Those who argue for republication of the Danish cartoons are not "instigating" a clash of civilization. Nor are they pouring gasoline on a fire. Rather, they are defending against the already declared and engaged radical Islamist clash against the Christian, Secular, Jewish, Hindu, Chinese world by expressing solidarity with the firemen.
Here is a cartoon that pretty well sums up the western media's cowardly coverage, courtesy of Cox & Forkum:
Tuesday, February 07, 2006
Only radical Muslims would consider rioting a rational rebuttal to descriptions of Islam as violent. What other religious group riots or issues death threats after it is criticized? It is precisely because Christianity is so tame that Western liberals often feel safe to lampoon its history as violent. They wouldn't dare level similarly harsh criticism of Islam.
One of the unstated reasons for hesitating before calling radical Islam violent — the reason the fog of political correctness thickens around it — is that it does contain elements of violence. Western society falls silent lest its criticism of Islam result in an explosion of anger validating the criticism.
This amounts to nothing less than surrendering liberty to a violent minority group, and the beginnings of the tacit imposition of oppressive sharia upon a free society. Why is this tolerated?
Saturday, February 04, 2006
Mark Steyn of the Chicago Sun-Times hits the nail on the head:
Very few societies are genuinely multicultural. Most are bicultural: On the one hand, there are folks who are black, white, gay, straight, pre-op transsexual, Catholic, Protestant, Buddhist, worshippers of global-warming doom-mongers, and they rub along as best they can. And on the other hand are folks who do not accept the give-and-take, the rough-and-tumble of a "diverse" "tolerant" society, and, when one gently raises the matter of their intolerance, they threaten to kill you, which makes the question somewhat moot.Each attempt to expose the violent intolerance of Islam for what it is succeeds wildly, and yet few in the West can really believe what they see with their own eyes. It is widely assumed that there must be some other underlying motivation at work here, because such virulent reactions to seemingly innocuous provocations are simply too surreal to accept at face value. What the doubters need to realize is that, throughout history, Islamic aggressors have never minced words regarding their objectives. It is time to truly listen to what they say and understand that this is what we will surely get. The war is being televised around the world; will the West realize it time?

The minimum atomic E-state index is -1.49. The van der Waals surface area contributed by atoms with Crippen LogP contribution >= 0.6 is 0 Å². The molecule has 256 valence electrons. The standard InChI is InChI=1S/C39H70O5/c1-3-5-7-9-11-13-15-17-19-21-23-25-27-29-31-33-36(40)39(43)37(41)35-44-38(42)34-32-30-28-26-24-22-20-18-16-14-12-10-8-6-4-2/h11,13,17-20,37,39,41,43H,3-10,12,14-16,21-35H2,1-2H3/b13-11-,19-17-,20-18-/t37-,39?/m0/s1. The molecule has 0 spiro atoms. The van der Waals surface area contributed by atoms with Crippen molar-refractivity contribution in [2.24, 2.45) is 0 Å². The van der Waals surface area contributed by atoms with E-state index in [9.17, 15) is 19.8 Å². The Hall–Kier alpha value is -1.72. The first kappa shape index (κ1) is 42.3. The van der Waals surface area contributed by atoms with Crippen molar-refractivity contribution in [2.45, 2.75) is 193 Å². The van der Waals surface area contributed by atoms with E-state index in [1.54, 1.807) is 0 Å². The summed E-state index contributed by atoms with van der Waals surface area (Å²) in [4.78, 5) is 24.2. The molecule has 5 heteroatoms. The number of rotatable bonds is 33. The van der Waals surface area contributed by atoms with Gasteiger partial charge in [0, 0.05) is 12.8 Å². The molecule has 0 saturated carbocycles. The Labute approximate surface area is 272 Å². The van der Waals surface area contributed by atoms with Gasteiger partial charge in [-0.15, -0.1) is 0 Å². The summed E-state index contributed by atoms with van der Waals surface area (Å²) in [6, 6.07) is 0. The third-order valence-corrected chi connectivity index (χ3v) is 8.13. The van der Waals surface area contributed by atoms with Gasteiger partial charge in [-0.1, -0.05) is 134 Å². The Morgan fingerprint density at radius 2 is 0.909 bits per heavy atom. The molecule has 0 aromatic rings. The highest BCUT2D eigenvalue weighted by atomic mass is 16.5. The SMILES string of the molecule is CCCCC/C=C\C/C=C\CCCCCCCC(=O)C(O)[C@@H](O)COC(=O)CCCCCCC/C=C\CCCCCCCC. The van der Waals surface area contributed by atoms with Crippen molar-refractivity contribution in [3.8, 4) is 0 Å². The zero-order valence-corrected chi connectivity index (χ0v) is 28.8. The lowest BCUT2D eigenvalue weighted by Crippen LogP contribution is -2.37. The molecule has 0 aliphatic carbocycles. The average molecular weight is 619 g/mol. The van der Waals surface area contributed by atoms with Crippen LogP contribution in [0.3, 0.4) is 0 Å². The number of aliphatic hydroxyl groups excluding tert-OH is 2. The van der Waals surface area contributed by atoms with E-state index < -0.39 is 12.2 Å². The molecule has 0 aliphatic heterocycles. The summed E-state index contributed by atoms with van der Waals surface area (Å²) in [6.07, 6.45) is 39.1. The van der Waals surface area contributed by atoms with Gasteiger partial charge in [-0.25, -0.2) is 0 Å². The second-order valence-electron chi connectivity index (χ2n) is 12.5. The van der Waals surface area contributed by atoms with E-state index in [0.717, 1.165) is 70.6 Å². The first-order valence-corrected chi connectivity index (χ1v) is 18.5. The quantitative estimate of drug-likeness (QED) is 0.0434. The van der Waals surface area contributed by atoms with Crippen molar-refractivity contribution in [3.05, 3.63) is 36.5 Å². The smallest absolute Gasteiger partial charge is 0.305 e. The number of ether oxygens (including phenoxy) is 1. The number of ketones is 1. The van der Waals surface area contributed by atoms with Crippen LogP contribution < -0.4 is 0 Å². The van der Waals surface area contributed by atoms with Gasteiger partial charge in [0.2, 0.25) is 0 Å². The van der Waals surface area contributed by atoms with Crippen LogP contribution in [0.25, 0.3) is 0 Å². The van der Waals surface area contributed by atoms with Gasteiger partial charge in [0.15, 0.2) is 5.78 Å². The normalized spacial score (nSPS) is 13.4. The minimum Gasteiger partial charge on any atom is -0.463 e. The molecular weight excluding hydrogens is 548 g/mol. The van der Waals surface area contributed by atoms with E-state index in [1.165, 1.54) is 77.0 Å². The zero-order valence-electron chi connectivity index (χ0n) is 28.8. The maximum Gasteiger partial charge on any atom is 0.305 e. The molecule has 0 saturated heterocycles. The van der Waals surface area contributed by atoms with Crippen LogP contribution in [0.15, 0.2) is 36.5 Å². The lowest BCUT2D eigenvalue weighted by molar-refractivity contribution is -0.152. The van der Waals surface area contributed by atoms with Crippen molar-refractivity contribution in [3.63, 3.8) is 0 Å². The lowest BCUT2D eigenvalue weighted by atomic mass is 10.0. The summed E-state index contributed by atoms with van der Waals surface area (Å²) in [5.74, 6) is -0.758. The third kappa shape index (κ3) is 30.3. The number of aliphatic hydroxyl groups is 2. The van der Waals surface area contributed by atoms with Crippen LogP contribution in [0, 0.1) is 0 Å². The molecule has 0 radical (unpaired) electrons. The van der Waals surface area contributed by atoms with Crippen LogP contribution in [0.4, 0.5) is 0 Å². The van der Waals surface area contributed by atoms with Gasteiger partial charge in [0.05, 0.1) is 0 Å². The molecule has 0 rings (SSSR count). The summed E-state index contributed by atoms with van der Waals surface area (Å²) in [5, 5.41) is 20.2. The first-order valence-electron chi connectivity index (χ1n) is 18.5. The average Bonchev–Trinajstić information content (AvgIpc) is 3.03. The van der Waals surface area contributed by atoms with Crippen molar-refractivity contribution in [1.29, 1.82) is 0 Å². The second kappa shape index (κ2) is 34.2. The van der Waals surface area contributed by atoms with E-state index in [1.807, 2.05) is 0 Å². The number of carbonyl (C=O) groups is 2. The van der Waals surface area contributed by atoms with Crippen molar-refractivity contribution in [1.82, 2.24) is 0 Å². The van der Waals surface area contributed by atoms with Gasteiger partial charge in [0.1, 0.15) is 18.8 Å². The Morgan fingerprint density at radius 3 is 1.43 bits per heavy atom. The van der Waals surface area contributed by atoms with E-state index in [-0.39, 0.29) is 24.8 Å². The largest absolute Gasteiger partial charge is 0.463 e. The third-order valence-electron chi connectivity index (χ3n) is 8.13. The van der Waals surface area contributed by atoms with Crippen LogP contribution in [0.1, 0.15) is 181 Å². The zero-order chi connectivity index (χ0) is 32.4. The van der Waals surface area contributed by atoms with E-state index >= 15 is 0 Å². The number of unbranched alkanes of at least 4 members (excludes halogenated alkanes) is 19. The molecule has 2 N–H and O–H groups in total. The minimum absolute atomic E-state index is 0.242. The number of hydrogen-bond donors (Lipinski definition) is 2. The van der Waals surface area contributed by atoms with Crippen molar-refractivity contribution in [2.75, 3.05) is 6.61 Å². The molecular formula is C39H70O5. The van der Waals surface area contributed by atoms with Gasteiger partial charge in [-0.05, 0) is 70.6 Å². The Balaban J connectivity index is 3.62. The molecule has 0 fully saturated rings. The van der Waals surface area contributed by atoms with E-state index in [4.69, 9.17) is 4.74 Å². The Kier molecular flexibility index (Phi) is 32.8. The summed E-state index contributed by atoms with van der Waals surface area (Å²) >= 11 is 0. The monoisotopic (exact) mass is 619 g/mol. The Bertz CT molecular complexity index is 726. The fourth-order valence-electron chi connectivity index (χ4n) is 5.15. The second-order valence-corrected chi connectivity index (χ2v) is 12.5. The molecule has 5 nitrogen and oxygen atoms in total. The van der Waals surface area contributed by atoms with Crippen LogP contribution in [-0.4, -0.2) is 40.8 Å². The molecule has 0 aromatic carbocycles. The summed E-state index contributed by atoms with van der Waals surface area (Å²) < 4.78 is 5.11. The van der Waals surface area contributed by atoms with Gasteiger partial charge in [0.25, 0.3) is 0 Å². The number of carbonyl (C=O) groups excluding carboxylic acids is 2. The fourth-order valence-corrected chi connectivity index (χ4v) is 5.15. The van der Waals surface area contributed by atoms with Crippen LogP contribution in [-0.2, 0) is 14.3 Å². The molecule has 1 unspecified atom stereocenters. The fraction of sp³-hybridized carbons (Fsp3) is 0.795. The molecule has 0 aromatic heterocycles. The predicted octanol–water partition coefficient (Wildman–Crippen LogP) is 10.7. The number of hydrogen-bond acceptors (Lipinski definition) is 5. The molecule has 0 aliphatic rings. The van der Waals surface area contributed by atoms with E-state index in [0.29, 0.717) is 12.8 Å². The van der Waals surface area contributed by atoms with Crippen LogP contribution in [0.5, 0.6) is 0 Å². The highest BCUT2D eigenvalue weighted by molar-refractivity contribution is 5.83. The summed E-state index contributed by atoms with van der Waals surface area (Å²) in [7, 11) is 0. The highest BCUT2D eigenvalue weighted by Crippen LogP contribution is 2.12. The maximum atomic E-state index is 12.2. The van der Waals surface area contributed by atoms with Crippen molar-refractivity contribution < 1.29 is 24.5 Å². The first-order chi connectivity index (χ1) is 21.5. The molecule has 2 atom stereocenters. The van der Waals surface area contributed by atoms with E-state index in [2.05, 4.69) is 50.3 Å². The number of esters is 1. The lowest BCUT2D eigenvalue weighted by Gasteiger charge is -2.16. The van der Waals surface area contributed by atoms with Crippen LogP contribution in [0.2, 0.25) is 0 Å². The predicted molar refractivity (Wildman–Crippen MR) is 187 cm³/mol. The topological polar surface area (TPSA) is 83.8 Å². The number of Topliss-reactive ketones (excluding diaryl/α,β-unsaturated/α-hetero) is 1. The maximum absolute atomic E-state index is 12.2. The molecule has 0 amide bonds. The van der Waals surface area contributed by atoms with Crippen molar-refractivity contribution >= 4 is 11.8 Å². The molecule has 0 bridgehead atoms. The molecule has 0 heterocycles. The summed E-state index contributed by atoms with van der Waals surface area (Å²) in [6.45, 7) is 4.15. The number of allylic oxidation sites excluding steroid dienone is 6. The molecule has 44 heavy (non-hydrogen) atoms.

Friday, February 03, 2006
Yes, cartoons. Finally, here is my ticket to truly ticking off the Religion of Peace. It seems that portraying the prophet Mohammed is considered blasphemous in Islam. Who knew (not Google Images, who coughs up plenty of examples)? This might be why the Rennaissance bypassed Mecca and it's suburbs. "Lets see, I can't paint Mohammed but I can paint all the Madonnas that I want? Well, an artist has to make a living, you know."
After Danish newspaper Jyllands-Posten published a dozen cartoons depicting Mohammed back in September, a world-wide outpouring of righteous Muslim rage has erupted this week, with protests being staged anywhere an Imam can incite one and a Danish flag is available for burning. All things Danish are being boycotted across the Middle East, and the mobs are behaving with typical Muslim restraint.